Vaccine Development & Therapeutics
The worldwide eradication of polio is one of the main focus areas for the Vaccine Development and Therapeutics Program. Although polio has disappeared from the Western Hemisphere and Europe, the virus still permanently cripples children in Africa and Asia every year.
The problem is mediated by the vaccine used to prevent the disease – the oral polio vaccine (OPV). This vaccine uses weakened viruses to elicit immunity against the three strains of polio known as types 1, 2 and 3. Ongoing vaccination would not be worrisome if the viruses in the oral vaccine were benign; however, the weakened viruses can revert to wild type disease-causing pathogens and provoke the very illness they are meant to prevent. In places where wild poliovirus is still a threat, the risk from natural infection is greater than the small hazard the vaccine poses. However, to eradicate poliovirus the world must switch to an expensive, alternative vaccine used in wealthier nations that consists of an injected formulation of inactivated, or “killed,” viruses known as IPV. All viruses, including poliovirus, utilize host cell genes and machinery to replicate. At the same time, infected cells including vaccine cell lines, express gene products to interfere or resist virus replication.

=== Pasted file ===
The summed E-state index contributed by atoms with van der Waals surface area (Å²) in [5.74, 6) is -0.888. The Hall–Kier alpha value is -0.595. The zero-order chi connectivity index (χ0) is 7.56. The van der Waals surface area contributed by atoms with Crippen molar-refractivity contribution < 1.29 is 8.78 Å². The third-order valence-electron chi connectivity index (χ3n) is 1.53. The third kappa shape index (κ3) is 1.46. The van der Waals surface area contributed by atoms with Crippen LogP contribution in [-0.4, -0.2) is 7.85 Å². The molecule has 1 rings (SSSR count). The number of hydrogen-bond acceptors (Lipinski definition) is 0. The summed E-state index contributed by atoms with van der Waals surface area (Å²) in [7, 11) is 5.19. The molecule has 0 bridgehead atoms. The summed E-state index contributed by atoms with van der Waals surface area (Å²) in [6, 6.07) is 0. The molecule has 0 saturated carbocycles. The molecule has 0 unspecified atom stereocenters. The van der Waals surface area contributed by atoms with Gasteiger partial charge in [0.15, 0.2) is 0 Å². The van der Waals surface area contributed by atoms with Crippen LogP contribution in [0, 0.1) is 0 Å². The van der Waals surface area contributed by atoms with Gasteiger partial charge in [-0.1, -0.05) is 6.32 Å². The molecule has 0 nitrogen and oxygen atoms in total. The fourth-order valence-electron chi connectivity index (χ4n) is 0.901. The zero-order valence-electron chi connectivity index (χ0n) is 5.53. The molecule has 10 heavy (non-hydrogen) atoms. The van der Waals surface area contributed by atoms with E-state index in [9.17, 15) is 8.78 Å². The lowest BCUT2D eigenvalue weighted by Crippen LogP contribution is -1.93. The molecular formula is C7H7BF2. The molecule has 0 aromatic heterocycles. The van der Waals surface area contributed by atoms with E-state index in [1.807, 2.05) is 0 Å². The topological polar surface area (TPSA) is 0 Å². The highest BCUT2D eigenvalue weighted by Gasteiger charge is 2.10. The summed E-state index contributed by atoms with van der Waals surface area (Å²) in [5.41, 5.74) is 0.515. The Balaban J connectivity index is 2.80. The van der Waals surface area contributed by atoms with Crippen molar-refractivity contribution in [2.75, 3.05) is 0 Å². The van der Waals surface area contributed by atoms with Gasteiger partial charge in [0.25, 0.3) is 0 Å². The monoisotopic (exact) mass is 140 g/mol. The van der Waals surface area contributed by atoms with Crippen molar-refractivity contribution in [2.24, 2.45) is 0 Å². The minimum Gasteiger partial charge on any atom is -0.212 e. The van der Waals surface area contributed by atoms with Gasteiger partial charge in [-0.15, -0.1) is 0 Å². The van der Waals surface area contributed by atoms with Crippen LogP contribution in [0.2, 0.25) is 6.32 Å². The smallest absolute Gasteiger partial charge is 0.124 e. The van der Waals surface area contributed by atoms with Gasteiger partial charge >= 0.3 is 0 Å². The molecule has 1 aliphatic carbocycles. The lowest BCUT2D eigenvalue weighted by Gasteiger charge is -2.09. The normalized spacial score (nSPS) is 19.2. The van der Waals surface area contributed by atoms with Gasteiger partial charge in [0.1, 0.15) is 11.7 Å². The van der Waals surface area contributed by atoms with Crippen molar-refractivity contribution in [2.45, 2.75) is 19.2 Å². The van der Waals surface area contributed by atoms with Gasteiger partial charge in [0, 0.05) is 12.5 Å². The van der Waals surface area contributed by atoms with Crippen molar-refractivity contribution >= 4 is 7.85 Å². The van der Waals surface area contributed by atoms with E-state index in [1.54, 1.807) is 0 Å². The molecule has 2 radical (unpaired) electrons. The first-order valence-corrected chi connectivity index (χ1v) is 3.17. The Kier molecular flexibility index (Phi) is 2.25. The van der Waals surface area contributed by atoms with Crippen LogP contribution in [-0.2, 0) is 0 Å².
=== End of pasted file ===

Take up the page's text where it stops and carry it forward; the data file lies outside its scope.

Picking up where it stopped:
The aim of our research is to increase production of polio virus vaccine by silencing non-essential virus resistance genes in a vaccine cell line, thereby reducing costs and increasing polio vaccine availability.This study directly addresses the post-eradication challenge of the high cost of IPV manufacturing.